Microsoft is making a big shift to its strategy with Microsoft Edge, the default browser in Windows 10, and the successor to Internet Explorer.
Microsoft is ditching its own web engine, and instead moving to the Google-created Chromium standard, which powers the market-leading Google Chrome.
This could fix a big annoyance with Microsoft Edge, namely the fact that some websites don’t work properly in the browser.
Microsoft Edge will also be released for Windows 7, Windows 8, and notably, Apple MacOS.
It also means that Microsoft will work with Google and others to improve Chromium, meaning that some underlying Edge technology could start popping up in Chrome and other browsers.
It’s official: Microsoft Edge, the default web browser on Windows 10, will be moving over in the next year to support the Google-born Chromium web engine. Edge was introduced in 2015 as the successor to Internet Explorer.
According to a blog by Windows Corporate VP Joe Belfiore, Microsoft also plans to release versions of Edge for Windows 7, Windows 8, and Apple’s MacOS. This will be the first time Microsoft has supported an internet browser for Apple computers since Internet Explorer for Mac got its final update in 2003.
This strategic shift away from Microsoft’s own EdgeHTML standard and toward Chromium was first reported earlier this week by The Verge and Windows Central. However, contrary to earlier reports, Microsoft doesn’t appear to have plans to scrap Edge entirely, but rather make this technical change under the hood.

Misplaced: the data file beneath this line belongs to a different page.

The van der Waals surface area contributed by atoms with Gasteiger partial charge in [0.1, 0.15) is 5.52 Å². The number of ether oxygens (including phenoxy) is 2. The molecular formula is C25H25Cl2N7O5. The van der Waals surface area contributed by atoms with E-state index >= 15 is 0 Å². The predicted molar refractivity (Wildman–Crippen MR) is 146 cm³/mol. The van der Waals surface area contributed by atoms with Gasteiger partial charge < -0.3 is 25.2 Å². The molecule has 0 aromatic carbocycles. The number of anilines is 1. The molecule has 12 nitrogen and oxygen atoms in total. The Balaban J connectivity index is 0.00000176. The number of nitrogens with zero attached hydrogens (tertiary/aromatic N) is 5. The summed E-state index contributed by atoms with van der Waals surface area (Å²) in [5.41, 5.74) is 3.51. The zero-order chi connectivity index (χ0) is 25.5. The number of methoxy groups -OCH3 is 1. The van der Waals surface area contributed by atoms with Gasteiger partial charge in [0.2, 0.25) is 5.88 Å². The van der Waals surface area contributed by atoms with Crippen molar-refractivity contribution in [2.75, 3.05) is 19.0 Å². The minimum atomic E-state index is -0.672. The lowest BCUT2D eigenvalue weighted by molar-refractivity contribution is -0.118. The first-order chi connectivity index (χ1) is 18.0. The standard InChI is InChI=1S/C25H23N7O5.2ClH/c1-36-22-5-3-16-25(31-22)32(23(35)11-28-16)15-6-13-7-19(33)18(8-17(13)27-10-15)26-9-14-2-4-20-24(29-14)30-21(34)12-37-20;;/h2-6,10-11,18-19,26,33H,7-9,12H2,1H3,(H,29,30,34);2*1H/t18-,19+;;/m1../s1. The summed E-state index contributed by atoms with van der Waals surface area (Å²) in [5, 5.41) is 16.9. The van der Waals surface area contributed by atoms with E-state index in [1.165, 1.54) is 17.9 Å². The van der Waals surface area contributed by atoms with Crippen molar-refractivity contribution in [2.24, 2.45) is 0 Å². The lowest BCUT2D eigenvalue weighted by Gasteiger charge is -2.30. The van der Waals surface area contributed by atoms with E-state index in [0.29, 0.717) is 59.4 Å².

This move stands to fix one of the biggest annoyances with Microsoft Edge, namely the fact that some websites simply don’t support the browser. It brings more subtle changes behind the scenes, as well, including paving the way for Google Chrome and other browsers to potentially come to the Windows Store in Windows 10.
For users, the switch to Chromium — which will take about a year to fully come to pass, Microsoft estimates, with a preview version ready in early 2019 — won’t be super-noticeable for the average Edge user. The interface will stay the same, apart from the usual ways in which Microsoft adds more features and tweaks over time.
However, Chromium provides the open-source core for the mega-popular and market-leading Google Chrome browser, which accounts for some 67% of the web browser market, to Edge’s 4% or so. The popularity of Chrome has led most web developers …read more
Source:: Business Insider